The Rama are an indigenous people of Nicaragua. The 900 ethnic Rama live within a thirty mile radius of the Rama Cay island on the Caribbean coastline.
The Rama are hunters, fishers and agriculturalists growing mainly bananas and white cacao beans.
The Rama language, which is a Chibchan language related to Maléku language of Costa Rica is considered moribund and only 24 elderly people still speak it fluently. However in recent years language revitalization efforts have been made and the Rama community has tried to reclaim their language, with some amount of success.
Rama land rights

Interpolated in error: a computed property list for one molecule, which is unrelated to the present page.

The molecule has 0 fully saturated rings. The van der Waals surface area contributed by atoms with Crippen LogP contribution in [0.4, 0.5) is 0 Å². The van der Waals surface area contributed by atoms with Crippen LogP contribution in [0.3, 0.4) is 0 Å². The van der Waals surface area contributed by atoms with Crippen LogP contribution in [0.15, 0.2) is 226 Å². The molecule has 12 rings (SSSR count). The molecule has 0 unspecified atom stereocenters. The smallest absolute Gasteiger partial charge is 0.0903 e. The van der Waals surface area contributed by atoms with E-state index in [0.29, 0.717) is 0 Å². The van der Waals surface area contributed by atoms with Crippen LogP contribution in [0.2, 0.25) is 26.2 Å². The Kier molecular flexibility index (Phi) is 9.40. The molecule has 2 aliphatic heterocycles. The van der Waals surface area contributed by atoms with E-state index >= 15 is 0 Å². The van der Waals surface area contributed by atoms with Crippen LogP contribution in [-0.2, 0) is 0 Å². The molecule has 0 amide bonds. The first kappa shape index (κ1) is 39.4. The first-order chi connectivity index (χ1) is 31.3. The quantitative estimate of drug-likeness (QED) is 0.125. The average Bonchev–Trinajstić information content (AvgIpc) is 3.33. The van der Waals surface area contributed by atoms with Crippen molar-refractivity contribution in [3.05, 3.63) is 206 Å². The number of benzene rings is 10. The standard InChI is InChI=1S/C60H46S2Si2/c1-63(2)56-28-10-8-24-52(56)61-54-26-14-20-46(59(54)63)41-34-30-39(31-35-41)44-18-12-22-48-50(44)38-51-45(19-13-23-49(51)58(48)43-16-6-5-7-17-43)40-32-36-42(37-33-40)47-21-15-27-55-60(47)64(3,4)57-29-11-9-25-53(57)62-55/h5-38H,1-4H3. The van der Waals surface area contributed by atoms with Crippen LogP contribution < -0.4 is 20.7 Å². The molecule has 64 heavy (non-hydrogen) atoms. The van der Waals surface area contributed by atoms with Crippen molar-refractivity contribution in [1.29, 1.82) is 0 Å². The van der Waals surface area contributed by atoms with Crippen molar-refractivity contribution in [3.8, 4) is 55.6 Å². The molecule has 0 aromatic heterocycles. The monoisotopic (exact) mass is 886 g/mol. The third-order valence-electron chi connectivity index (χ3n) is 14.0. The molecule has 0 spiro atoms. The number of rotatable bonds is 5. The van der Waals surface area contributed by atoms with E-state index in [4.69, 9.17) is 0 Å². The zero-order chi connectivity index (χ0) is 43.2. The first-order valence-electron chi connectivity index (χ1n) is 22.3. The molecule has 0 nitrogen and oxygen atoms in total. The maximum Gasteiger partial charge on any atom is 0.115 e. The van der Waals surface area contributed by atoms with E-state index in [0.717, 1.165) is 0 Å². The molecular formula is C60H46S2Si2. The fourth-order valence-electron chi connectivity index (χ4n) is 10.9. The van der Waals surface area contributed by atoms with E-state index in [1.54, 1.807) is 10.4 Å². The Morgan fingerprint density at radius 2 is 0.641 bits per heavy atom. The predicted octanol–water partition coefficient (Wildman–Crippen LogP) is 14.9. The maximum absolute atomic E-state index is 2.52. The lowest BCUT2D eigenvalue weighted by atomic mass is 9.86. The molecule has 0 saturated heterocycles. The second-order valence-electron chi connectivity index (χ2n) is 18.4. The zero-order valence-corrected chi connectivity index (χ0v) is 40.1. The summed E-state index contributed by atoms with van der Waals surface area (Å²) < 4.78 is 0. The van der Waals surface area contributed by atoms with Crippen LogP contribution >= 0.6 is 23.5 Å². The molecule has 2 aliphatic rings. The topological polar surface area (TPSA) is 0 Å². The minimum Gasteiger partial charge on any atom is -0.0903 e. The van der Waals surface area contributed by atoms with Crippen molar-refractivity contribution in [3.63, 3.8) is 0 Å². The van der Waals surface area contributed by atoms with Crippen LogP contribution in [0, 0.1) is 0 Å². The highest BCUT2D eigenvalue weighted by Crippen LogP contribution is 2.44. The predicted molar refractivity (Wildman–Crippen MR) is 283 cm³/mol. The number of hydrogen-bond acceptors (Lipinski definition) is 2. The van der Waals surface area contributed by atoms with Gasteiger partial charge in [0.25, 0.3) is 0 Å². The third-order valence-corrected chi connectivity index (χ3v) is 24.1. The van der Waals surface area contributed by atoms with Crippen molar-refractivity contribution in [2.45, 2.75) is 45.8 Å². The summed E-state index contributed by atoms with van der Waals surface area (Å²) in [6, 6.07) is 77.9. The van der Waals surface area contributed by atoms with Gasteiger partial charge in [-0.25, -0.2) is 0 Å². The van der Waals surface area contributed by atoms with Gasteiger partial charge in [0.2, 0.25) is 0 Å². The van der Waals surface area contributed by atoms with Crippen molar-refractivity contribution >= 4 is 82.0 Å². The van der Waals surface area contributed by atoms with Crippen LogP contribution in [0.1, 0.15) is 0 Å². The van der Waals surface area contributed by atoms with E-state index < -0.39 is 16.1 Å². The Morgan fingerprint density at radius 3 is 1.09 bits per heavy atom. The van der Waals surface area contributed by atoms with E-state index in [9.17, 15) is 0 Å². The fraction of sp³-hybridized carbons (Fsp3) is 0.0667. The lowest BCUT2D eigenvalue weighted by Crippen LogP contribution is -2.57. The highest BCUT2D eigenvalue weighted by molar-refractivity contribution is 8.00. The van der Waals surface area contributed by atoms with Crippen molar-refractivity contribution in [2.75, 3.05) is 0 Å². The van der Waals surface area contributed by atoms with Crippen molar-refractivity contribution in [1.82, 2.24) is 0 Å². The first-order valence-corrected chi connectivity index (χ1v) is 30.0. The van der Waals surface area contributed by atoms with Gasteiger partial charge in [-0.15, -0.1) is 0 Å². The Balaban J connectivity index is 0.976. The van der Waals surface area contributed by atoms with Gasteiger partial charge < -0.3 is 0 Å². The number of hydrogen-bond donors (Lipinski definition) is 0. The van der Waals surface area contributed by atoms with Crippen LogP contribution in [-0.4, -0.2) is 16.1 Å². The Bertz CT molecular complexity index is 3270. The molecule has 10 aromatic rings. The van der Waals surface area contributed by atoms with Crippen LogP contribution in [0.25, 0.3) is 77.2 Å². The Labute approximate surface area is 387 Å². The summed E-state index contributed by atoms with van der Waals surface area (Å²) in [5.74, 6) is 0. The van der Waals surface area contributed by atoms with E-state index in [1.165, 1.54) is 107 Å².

The Rama have struggled against the Nicaraguan government and mestizo landowners for rights to their ancestral lands and have joined forces with the other Nicaraguan indigenous groups the Miskito and the Sumo peoples. Particularly the Rama have had to fight against displacement when confronted with the Nicaraguan government's wish to build a cross-isthmian freight corridor. The government allowed American companies to prospect the possibilities for building a railroad which would pass through Rama lands. After this foreign land speculators claimed rights to Rama lands, and have begun logging and exploiting the area's natural resources. Rama resistance to the expropriation of their lands has been met with violence. The Nicaraguan government and landowners are collectively called "the Spainards" by the Rama and others within the semi-autonomous political framework of the collective indigenous peoples of the north Atlantic. Mestizo is a term commonly used outside of the peoples of Nicaragua and usage ignores the common and numerous geographic and traditional group self identifications.
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